"And of course helping out in every other way is Frank Lenhard from Germany, and my buddies from Spidey, Marcello Bortolino from London and Antero Pedras from Portugal."
"There's alot more that goes into this: rigging, texturing, morph targets, lighting, and so much more. There's alot of people to make note of, but the list gets too long for now and I'm sure it'll keep getting longer by the end of the project.
"Needless to say...we have people from Taiwan, Spain, Israel, Turkey, Canada, London, Portugal, and many many other places around the world."
Due to the nature of the production, pages for "The Dreamland Chronicles" go through a bit different process than compared to traditional comics production.
"It takes about 2-3 months to get all of the characters from design, to modelled, to rigged, to setting up morphs for facials and concurrently there's also environments being designed, modelled, textured, and lit," said Sava. "Once that's done, it has taken me about a day or two per page depending on the amount of objects in the scene the computers have to calculate to render. I can work non-linearly, but I prefer to see a page done at the end of the day and therefore still go that way.
"The look I'm using is also new. It's like nothing I've ever done to date. The technique I'm using is called Global Illumination and I'm using a renderer called Brazil which does the calculations. What this software does is it calculates how the light bounces off of objects naturally, thus giving an almost toy like feel. You can almost touch the characters. It's a really cool look, but it's very heavy on the computing side, making it very difficult to get the pages done quickly."
For you tech geeks out there, we asked Sava what kind of computing power he's been using. He works only on Windows machine with his main workstation loaded with Dual Xeon 2.2 Ghz chips, 2 Gigs of Ram and a Quadro 900 XL Video Card. The other machines in his office are other name brand work stations, all running 2 or 3 ghz chips. Software tools used in the production that haven't already been mentioned include Photoshop and 3D Studio Max.
With such a huge team working on the book and the number of man hours necessary to complete just a single page, $3.50 for a 48 page comic seems like a bargain considering most monthly comics cost $2.95 with 22 pages of story and art. Sava recently merged his own Blue Dream Studios with Mike Kunkel's Astonish Comics (Kunkel's the two time Eisner award winning creator of 'Herobear and the Kid'), creating the Astonish Factory, with Astonish Comics, Astonish Books, Astonish Toys and Astonish Studios being sub-companies. When the two got together they discussed keeping the prices down on their comics, deciding 32 page books would be $2.99 and 48 page books getting the $3.50 cover price.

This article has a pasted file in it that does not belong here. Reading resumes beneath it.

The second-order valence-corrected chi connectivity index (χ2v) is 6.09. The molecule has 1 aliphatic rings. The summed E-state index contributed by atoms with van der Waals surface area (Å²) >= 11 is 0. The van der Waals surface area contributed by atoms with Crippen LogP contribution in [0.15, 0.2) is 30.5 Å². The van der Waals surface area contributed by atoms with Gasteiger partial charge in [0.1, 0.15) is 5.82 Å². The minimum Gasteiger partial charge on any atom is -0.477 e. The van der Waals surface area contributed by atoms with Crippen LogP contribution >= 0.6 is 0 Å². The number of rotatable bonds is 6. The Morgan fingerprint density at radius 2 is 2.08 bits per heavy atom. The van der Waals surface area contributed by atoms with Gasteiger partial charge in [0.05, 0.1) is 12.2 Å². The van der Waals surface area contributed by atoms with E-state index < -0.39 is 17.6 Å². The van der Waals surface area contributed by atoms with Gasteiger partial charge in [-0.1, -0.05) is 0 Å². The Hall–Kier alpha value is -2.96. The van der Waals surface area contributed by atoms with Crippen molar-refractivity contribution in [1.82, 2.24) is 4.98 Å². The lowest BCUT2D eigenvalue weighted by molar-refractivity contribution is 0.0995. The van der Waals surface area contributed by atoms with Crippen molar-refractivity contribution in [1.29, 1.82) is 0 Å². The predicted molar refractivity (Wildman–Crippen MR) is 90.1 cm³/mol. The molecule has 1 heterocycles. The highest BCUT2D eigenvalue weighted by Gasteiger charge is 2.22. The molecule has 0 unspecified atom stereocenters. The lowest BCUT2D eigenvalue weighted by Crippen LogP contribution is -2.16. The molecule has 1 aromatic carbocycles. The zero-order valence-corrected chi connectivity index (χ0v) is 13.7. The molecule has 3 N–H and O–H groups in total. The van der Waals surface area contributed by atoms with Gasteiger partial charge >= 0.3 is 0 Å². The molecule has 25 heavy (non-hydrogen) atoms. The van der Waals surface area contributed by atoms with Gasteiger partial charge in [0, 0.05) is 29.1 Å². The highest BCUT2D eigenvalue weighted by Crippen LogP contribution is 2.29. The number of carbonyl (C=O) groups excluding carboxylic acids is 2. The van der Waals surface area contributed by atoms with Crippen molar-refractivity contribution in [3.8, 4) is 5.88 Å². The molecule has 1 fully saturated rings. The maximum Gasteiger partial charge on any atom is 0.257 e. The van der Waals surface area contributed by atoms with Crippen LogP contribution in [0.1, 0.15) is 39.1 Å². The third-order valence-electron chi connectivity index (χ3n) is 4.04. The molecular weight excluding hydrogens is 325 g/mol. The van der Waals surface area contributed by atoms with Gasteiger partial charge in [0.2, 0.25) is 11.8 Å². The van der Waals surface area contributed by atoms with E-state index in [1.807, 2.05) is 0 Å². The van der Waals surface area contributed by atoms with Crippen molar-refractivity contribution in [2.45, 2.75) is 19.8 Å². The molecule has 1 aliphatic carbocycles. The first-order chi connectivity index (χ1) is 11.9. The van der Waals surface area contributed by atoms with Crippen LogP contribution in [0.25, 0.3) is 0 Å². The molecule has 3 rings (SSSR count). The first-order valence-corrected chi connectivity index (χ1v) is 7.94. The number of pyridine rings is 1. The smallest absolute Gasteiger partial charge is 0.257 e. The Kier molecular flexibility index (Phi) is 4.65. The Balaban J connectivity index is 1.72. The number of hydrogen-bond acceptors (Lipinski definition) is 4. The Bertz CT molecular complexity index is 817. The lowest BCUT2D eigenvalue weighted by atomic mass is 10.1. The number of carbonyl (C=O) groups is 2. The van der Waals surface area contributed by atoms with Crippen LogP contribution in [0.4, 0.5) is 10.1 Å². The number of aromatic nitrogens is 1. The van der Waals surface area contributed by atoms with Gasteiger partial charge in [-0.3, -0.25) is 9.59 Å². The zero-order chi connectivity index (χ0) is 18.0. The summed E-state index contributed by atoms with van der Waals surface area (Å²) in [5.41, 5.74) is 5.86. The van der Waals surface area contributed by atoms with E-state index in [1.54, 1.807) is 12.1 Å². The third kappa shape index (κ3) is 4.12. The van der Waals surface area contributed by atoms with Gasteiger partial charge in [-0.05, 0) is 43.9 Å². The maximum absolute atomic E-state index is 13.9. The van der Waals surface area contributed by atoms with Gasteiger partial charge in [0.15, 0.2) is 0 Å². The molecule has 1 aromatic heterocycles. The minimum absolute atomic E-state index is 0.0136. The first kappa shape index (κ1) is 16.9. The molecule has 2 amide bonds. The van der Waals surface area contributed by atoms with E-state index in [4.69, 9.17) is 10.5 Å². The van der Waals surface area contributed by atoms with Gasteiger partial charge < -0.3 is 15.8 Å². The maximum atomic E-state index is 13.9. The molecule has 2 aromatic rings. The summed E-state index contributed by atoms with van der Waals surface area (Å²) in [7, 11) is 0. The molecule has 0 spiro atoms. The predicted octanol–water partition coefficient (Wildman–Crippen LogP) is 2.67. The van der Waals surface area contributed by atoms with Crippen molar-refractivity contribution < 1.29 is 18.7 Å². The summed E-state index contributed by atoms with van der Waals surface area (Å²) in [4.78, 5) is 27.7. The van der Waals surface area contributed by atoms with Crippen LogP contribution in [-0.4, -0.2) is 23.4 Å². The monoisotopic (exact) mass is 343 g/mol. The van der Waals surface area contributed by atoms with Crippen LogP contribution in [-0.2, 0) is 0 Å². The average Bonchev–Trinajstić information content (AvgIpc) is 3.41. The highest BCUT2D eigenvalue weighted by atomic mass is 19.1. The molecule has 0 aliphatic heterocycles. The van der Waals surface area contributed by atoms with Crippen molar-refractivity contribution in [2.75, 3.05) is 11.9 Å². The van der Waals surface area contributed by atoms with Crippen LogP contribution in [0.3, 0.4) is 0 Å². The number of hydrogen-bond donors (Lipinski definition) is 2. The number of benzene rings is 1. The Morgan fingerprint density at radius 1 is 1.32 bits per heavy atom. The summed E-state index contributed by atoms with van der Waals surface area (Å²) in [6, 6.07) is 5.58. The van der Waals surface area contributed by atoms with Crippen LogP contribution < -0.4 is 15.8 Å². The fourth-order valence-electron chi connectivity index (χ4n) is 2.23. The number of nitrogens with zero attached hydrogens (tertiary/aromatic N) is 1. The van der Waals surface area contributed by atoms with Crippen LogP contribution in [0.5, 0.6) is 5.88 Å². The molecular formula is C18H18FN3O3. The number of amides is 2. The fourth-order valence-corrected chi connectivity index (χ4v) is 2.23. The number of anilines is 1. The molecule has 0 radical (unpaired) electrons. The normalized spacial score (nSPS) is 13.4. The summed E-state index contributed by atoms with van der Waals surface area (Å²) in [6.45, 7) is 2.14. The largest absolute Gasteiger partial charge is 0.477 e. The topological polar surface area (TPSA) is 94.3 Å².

"We just want our comics to get into peoples hands," admitted Sava. "We love the reaction we get at conventions, through email, on forums. That in itself is worth it."
That being said, "The Dreamland Chronicles" is a costly labor of love for Sava.
"This project is a small movie. In fact, I've seen movies done cheaper than what it's costing me to do 'The Dreamland Chronicles.' I've got so much invested in it. I made the decision a long time ago that I wasn't doing it for money or fame or awards. I'm doing this to tell a story I want to tell, something that hopefully has meaning. It's that whole artistic thing I guess. (laughs)
"Of course I want it to do well, but I needed to make sure I was doing it for the right reasons. My wife and I have 8 month old twin boys (Logan and Brendan) and I'd like to spark their imagination one day with 'The Dreamland Chronicles' the same way C.S. Lewis, J.R.R. Tolkien and Edgar Rice Burroughs sparked mine when I was young. T hat would be totally worth it!"